Fig 10: Hinge formation corresponds to torsional modifier
From the figure, When torsional constant varied 50%, number of hinges increases slightly.
D.Shear reinforcement
Shear reinforcement is increased and decreased by 50% from the actual and the plastic hinge region behaviour is analysed.
Fig 11: Moment redistribution v/s shear reinforcement
Fig 12: Maximum rotation capacity v/s shear reinforcement
From the graph, very less percentage of shear reinforcement tends to more moment redistribution and rotation capacity.
Fig 13: Hinge formation corresponds to shear reinforcement
From the figure, Less shear reinforcement leads to more plastic hinges because it might not satisfy minimum shear reinforcement criteria.
E.Tension reinforcement
Tension reinforcement is increased and decreased by 50% by actual and the behaviour of plastic hinge region is analysed.
Fig 14: Moment redistribution v/s tension reinforcement
Fig 15: Maximum rotation capacity v/s tension reinforcement
From the graph, Moment redistribution decreases with increase in tension reinforcement and rotation capacity increases with increase in tension reinforcement.
Fig 16: Hinge formation corresponds to tension reinforcement
From the figure, For all percentage of tension reinforcement hinge formation is almost same.
F.Boundary condition
Plastic hinge region behaviour is analysed by the beam is considered as simply supported and fixed.
Fig 17: Moment redistribution v/s boundary condition
Fig 18: Maximum rotation capacity v/s boundary condition
From the graph, Moment redistribution is higher in case of simply supported beam and rotation capacity is less for simply supported beam.
Fig 19: Hinge formation corresponds to boundary condition
From the figure, The damage probability is slightly higher for fixed beams than simply supported beam.
G.Span to depth ratio
Span to depth ratio is varied from the actual and there by plastic hinge region behaviour is analysed.
Fig 20: Moment redistribution v/s span to depth ratio
Fig 21: Rotation capacity v/s span to depth ratio
From the graph, Span to depth ratio is directly proportional to moment redistribution and inversely proportional to rotation capacity.
Fig 22: Hinge formation corresponds span to depth ratio
From the figure, When L/D ratio increases hinge formation also increases.
H. Column size
Column size is varied from the actual and there by plastic hinge region behaviour is analysed.
Fig 23: Moment redistribution v/s column size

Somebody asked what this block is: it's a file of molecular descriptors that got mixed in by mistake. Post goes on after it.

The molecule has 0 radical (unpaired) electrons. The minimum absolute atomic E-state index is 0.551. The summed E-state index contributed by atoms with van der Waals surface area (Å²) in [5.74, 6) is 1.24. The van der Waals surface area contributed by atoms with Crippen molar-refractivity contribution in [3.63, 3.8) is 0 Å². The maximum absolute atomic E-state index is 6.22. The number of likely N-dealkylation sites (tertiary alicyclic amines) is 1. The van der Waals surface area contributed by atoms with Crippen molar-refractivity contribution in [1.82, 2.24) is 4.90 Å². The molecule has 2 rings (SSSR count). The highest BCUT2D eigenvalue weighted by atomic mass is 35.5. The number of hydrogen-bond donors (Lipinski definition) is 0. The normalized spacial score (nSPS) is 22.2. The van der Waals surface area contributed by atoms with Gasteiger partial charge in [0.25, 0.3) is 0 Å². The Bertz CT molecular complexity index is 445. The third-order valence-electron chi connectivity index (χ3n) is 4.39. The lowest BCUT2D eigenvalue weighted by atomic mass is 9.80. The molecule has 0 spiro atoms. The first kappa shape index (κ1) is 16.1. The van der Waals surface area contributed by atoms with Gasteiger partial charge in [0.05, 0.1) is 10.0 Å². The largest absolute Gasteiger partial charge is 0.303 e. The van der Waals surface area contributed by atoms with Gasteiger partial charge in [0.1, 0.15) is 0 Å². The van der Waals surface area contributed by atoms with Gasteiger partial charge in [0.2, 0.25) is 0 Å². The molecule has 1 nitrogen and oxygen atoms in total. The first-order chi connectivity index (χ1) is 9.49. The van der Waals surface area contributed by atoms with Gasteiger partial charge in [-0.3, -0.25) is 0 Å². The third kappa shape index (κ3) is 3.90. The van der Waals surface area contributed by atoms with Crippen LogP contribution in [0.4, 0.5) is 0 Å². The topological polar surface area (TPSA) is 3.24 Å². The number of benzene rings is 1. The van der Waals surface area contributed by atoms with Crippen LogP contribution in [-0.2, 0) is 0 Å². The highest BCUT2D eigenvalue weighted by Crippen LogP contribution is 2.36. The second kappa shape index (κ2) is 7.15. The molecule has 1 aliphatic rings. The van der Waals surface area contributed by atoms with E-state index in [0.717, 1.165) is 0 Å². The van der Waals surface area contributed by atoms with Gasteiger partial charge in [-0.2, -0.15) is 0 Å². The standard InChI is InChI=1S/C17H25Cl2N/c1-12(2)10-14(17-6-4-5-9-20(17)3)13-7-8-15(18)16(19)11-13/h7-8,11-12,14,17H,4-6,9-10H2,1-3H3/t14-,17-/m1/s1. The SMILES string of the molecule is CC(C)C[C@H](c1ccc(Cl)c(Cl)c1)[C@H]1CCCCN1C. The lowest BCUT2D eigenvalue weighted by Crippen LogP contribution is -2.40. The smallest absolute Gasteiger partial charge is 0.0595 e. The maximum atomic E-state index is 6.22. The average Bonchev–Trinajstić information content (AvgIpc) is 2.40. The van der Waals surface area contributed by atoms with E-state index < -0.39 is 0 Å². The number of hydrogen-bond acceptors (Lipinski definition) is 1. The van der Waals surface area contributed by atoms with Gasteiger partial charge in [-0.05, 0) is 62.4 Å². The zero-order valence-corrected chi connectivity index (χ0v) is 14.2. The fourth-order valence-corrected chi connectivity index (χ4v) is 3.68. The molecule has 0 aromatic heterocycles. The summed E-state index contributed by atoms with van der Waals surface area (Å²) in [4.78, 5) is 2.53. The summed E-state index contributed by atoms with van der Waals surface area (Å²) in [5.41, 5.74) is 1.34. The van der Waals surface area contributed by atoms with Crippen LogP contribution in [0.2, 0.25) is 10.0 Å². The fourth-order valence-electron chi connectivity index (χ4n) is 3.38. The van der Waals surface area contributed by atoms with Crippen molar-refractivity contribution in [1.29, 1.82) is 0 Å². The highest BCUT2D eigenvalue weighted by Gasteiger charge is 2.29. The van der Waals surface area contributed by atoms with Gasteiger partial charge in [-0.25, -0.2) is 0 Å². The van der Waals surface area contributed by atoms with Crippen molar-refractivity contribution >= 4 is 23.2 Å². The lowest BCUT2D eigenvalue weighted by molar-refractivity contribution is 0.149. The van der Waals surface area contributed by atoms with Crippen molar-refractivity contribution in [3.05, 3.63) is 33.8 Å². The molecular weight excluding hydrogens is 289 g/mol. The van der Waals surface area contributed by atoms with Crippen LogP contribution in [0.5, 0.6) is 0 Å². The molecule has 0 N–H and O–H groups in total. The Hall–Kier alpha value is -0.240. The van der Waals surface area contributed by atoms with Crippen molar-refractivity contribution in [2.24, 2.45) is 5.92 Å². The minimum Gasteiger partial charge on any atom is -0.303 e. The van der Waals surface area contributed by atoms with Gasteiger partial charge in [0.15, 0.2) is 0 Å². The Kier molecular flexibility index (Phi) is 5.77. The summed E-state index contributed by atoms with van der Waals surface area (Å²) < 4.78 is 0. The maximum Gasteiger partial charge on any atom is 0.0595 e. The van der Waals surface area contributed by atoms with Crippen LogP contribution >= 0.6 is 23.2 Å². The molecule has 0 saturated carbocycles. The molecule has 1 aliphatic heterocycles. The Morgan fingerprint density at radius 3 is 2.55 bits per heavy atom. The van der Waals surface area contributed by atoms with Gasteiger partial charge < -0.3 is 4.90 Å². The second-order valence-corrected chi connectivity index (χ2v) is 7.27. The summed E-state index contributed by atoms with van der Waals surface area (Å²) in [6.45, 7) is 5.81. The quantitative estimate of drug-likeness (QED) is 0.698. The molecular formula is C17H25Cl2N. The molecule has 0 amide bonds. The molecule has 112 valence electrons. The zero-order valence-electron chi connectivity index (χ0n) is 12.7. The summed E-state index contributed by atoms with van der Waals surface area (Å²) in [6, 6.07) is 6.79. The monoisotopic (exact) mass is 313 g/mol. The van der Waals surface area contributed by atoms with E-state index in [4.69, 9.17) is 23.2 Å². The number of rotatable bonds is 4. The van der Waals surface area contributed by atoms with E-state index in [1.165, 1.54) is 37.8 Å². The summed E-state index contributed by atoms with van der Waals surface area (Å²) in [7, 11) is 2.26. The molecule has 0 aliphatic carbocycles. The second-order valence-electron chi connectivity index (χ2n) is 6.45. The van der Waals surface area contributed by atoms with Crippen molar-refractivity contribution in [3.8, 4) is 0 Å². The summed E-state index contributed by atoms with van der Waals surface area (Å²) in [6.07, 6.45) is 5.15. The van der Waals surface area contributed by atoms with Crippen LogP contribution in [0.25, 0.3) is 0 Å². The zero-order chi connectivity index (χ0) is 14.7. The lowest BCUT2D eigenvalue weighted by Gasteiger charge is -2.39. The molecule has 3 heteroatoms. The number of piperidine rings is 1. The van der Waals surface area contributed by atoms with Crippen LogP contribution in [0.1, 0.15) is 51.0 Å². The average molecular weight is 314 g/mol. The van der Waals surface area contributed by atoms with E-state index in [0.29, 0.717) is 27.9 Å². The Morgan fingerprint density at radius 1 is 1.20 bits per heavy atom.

Fig 24: Maximum rotation capacity v/s column size
From the graph, Moment redistribution is less when stiffness ratio of beam and column becomes almost equal and rotation capacity depends on the distance from column to hinge location.
Fig 25: Hinge formation corresponds to column size
From the figure, Hinge formation is highest for larger columns, due to larger column to beam linear stiffness ratio.
Plotted moment redistribution and rotation capacity pushover curve by the values obtained from analysis on the various parameters for plastic hinge region behaviour of ductile flexural members.
Fig 26: Moment redistribution pushover curve
From the graph, Lower percentage of moment redistribution in beam leads to more stronger structure. Higher percentage of moment redistribution in beam leads to more ductile and economic structure. As per cl.37.1.1 of IS 456:2000,the maximum moment redistribution should be within 30%. So optimum percentage of moment redistribution lies in between 25% to 30%.
Fig 27: Rotation capacity pushover curve
From the figure, Rotation capacity around 100kNm leads to more stronger section.Corresponding moment redistribution around 100kNm rotation capacity is 25% to 37%.
Based on the values obtained from moment redistribution and rotation capacity pushover curve, yield capacity of the structure is analysed.
Fig 28: Yield capacity v/s moment redistribution
Fig 29: Yield capacity v/s rotation capacity
From the graph, Upper limit of force that can be applied without producing permanent deformation increases with decrease in moment redistribution.But lower percentage of moment redistribution leads to less ductile structure. Yield capacity is higher for structure with rotation capacity around 100kNm.